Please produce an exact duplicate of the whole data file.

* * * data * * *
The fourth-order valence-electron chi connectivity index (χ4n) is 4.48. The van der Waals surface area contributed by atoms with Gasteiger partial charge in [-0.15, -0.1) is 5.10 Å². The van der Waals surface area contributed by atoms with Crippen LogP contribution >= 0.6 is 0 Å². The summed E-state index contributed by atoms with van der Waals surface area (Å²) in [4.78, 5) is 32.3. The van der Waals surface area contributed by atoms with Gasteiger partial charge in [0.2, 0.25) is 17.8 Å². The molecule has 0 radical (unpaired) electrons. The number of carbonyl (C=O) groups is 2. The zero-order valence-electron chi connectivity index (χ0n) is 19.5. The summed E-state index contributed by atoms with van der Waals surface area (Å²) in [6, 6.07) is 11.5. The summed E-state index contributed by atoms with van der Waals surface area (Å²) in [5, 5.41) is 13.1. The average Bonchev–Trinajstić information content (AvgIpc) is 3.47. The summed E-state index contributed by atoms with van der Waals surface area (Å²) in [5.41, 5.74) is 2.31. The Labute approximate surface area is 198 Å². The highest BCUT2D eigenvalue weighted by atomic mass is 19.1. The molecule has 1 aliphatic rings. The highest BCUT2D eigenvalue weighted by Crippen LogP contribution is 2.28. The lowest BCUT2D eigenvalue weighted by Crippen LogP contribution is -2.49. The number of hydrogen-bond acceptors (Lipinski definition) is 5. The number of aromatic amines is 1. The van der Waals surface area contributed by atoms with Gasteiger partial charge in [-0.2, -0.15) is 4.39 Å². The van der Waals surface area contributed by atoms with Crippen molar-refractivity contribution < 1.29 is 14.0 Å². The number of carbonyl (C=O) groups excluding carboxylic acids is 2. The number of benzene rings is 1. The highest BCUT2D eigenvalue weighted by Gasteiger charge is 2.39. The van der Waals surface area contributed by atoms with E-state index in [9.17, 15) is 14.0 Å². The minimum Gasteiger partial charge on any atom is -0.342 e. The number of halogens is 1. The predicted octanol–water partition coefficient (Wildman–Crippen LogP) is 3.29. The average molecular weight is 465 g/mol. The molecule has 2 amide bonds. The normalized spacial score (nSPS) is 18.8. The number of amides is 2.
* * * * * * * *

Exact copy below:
The fourth-order valence-electron chi connectivity index (χ4n) is 4.48. The van der Waals surface area contributed by atoms with Gasteiger partial charge in [-0.15, -0.1) is 5.10 Å². The van der Waals surface area contributed by atoms with Crippen LogP contribution >= 0.6 is 0 Å². The summed E-state index contributed by atoms with van der Waals surface area (Å²) in [4.78, 5) is 32.3. The van der Waals surface area contributed by atoms with Gasteiger partial charge in [0.2, 0.25) is 17.8 Å². The molecule has 0 radical (unpaired) electrons. The number of carbonyl (C=O) groups is 2. The zero-order valence-electron chi connectivity index (χ0n) is 19.5. The summed E-state index contributed by atoms with van der Waals surface area (Å²) in [6, 6.07) is 11.5. The summed E-state index contributed by atoms with van der Waals surface area (Å²) in [5, 5.41) is 13.1. The average Bonchev–Trinajstić information content (AvgIpc) is 3.47. The summed E-state index contributed by atoms with van der Waals surface area (Å²) in [5.41, 5.74) is 2.31. The Labute approximate surface area is 198 Å². The highest BCUT2D eigenvalue weighted by atomic mass is 19.1. The molecule has 1 aliphatic rings. The highest BCUT2D eigenvalue weighted by Crippen LogP contribution is 2.28. The lowest BCUT2D eigenvalue weighted by Crippen LogP contribution is -2.49. The number of hydrogen-bond acceptors (Lipinski definition) is 5. The number of aromatic amines is 1. The van der Waals surface area contributed by atoms with Gasteiger partial charge in [-0.2, -0.15) is 4.39 Å². The van der Waals surface area contributed by atoms with Crippen molar-refractivity contribution < 1.29 is 14.0 Å². The number of carbonyl (C=O) groups excluding carboxylic acids is 2. The number of benzene rings is 1. The highest BCUT2D eigenvalue weighted by Gasteiger charge is 2.39. The van der Waals surface area contributed by atoms with E-state index in [9.17, 15) is 14.0 Å². The minimum Gasteiger partial charge on any atom is -0.342 e. The number of halogens is 1. The predicted octanol–water partition coefficient (Wildman–Crippen LogP) is 3.29. The average molecular weight is 465 g/mol. The molecule has 2 amide bonds. The normalized spacial score (nSPS) is 18.8. The number of amides is 2.